By  on October 14, 2003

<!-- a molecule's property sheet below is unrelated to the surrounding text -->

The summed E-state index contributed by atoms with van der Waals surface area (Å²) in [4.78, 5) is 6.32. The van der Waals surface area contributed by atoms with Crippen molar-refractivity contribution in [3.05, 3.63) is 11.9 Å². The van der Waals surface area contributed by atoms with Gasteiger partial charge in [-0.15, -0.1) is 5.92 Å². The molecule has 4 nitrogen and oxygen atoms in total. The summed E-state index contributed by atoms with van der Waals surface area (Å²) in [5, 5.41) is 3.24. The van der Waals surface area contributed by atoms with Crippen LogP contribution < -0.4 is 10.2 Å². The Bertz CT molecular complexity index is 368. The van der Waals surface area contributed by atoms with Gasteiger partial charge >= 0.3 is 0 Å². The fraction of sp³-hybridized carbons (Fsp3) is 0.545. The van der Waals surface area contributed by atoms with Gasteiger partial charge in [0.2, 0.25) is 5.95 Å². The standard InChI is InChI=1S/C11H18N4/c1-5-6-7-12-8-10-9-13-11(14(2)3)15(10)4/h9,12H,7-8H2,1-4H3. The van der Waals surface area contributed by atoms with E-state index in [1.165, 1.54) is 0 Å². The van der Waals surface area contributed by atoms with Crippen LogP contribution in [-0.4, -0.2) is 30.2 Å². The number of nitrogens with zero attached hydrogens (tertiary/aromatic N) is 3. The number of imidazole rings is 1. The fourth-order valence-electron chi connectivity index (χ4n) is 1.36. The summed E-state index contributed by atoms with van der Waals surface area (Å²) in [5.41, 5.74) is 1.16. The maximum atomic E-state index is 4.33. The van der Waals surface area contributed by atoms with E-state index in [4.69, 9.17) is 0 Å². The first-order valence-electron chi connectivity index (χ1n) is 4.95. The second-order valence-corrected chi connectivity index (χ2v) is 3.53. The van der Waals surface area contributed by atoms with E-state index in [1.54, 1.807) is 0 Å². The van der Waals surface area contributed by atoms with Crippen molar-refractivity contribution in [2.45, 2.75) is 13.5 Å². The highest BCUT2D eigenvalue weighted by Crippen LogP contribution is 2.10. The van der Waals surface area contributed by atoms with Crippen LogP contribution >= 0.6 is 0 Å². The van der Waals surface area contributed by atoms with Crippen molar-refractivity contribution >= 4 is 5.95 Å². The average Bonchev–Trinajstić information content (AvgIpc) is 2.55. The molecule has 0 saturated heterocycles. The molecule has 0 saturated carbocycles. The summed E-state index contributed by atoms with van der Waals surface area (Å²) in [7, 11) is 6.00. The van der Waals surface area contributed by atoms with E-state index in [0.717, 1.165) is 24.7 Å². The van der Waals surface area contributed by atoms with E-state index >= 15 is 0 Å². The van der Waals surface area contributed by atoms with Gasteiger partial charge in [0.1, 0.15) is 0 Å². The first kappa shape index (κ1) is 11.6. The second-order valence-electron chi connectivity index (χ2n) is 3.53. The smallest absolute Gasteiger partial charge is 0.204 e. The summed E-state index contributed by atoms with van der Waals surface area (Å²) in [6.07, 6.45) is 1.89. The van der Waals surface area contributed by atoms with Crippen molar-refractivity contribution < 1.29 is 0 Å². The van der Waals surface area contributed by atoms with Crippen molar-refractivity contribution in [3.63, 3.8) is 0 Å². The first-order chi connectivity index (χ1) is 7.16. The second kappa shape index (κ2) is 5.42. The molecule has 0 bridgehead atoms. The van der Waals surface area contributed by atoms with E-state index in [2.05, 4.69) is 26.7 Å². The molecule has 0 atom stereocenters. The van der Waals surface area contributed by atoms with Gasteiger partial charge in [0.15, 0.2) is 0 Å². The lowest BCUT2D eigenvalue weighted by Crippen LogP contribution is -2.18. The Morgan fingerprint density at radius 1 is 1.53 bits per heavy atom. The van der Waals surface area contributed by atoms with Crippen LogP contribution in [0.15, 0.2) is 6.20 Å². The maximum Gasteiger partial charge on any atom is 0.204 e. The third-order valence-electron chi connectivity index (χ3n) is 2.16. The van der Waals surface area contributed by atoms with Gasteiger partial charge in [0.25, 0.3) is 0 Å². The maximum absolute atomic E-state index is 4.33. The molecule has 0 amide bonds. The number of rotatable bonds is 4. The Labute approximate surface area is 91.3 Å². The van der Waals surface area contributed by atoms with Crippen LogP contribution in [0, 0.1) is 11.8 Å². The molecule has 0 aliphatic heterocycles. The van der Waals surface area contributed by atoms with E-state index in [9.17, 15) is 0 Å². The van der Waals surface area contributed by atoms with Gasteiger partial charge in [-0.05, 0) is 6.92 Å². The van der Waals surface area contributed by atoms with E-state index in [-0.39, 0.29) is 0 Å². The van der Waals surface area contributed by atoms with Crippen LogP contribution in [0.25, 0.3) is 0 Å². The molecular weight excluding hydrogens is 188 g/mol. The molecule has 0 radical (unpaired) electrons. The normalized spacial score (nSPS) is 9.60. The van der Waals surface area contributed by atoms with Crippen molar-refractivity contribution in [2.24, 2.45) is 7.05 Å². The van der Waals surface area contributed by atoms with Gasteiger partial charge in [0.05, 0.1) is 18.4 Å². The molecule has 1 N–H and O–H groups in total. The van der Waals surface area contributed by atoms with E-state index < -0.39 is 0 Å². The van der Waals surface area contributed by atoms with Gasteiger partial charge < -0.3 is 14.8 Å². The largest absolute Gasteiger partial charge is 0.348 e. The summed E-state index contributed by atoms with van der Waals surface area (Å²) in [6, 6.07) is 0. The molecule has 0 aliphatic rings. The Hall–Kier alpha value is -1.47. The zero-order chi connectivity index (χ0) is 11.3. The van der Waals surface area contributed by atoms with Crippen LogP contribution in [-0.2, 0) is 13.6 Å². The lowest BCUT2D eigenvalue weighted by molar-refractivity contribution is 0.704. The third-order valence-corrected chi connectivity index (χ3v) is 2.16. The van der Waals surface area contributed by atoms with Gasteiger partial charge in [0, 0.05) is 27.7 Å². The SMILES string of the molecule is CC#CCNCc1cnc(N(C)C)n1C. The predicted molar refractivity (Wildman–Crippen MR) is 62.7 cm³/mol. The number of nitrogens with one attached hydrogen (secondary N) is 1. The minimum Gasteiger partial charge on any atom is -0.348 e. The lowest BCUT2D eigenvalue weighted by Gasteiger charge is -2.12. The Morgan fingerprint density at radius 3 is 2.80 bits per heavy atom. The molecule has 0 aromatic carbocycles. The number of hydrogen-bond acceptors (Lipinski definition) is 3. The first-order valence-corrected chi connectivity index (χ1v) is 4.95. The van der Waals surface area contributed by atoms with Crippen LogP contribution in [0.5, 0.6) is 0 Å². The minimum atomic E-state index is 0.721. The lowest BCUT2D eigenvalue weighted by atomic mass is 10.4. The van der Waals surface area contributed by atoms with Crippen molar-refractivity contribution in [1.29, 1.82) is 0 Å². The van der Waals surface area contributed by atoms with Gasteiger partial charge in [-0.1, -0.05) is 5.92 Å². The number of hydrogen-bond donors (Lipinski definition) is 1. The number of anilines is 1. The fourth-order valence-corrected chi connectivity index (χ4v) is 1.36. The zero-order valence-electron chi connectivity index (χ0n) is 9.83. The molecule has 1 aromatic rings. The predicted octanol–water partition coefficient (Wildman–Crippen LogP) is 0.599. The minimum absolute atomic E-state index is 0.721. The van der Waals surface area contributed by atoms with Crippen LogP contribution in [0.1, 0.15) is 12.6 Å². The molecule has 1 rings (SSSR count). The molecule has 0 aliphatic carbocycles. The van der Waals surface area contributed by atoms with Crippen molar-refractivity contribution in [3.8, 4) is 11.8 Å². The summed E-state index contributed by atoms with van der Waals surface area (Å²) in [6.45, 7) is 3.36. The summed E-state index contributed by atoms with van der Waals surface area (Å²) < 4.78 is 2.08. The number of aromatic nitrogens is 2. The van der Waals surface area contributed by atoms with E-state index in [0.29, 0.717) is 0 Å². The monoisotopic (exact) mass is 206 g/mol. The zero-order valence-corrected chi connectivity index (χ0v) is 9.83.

Issey Miyake: When designer Naoki Takizawa gets an idea, he runs with it, exploring its many references and possibilities to the hilt. There is no faulting his rich imagination, and this season, he stuck largely to a sport motif that translated into utility straps decorating just about everything, from bustiers to jackets, or trousers that laced all the way up from their integrated tennis shoes to the waist. Yet, in all this athleticism, there was a dash of poetry. Jersey dresses had an easy elegance, while abstract heart-print dresses and skirts were playful. Takizawa explored the idea of a second skin with lingerie-like bodysuits, exposed when the models pulled off their sporty jumpsuits. The idea was not new, but it resonated sweet innocence.Andrew Gn: One has come to expect opulence and luxury from Singapore-born designer Andrew Gn. He has an unrelenting penchant for impeccable tailoring, richly embroidered fabrics and refinement. This season was no different. Gn, in his program notes, invoked Catherine Deneuve’s character in “Belle de Jour” as an inspiration. So out came the coatdresses, prim skirts, halter dresses and ruffled blouses — many embroidered with hydrangeas or lilies of the valley — that any bourgeois princess would love. They were pretty, but one wished they were sexier. Meanwhile, georgette dresses came with jewelry built into them. It may not be a novel detail, but Gn appropriated it on his own terms, dipping into a rich palette of bight pink, yellow or blue.Cacharel: Taking the house’s signature Liberty prints and giving them a dose of whimsy inspired by a fun-loving, 21st-century Alice in Wonderland, design duo Suzanne Clements and Inacio Ribeiro showed a spring collection that delivered cute clothes for the cool schoolgirls that are the house’s core clientele. Tweed trousers zipped open at the leg, while a chambray shirt came inset with the print. Halter tops, short trousers and pleated skirts all came in bright florals. More original were the spade-shaped prints with an Art Deco flair, or the bold, blue, striped skirt. None of it was revolutionary, but the collection had charm.Martine Sitbon: With fashion’s winds blowing soft and romantic, Martine Sitbon, long a progenitor of tough downtown chic, set sail for calmer waters. That meant a profusion of floaty chiffon dresses in a soothing palette of white, powder blue, yellow and pink. Sitbon’s motif of bows and flowers turned up ruched on skirts or knotted at the waist. One skirt boasted a big bow that climbed up over the shoulder, wrapping the model like an oversized present. Another dress in blue chiffon folded around the body like the petals on an upside-down flower. There was also some sterner stuff. Silky baseball jackets and jersey dresses that zipped up the front or were hooded gave a nod toward the street, but avoided aggressiveness, while tuxedo dresses, worn with a little bolero, say, or folded into a pouf of ruffles, were more sweet than sexy.Véronique Leroy: She didn’t stage a show, but Véronique Leroy’s concise and confident collection told a story rich enough to stand on its own. The designer said she wanted to capture a sense of urban adventure in her leggings and body-hugging knits in a constructivist collage of blue, white and orange. Suspenders came on a miniskirt, while a little jacket was paired with slouchy oversized pants. Polkadot chiffon minis were light and frothy, while Leroy played with big brush strokes of color on roomy Eighties-style jackets. Rounding out the effort were two pairs of extra-large customized Levi’s 501s with kneepads and straps around the knee. Commissioned by the denim giant, the jeans will be exhibited in Paris by Levi’s later this month.

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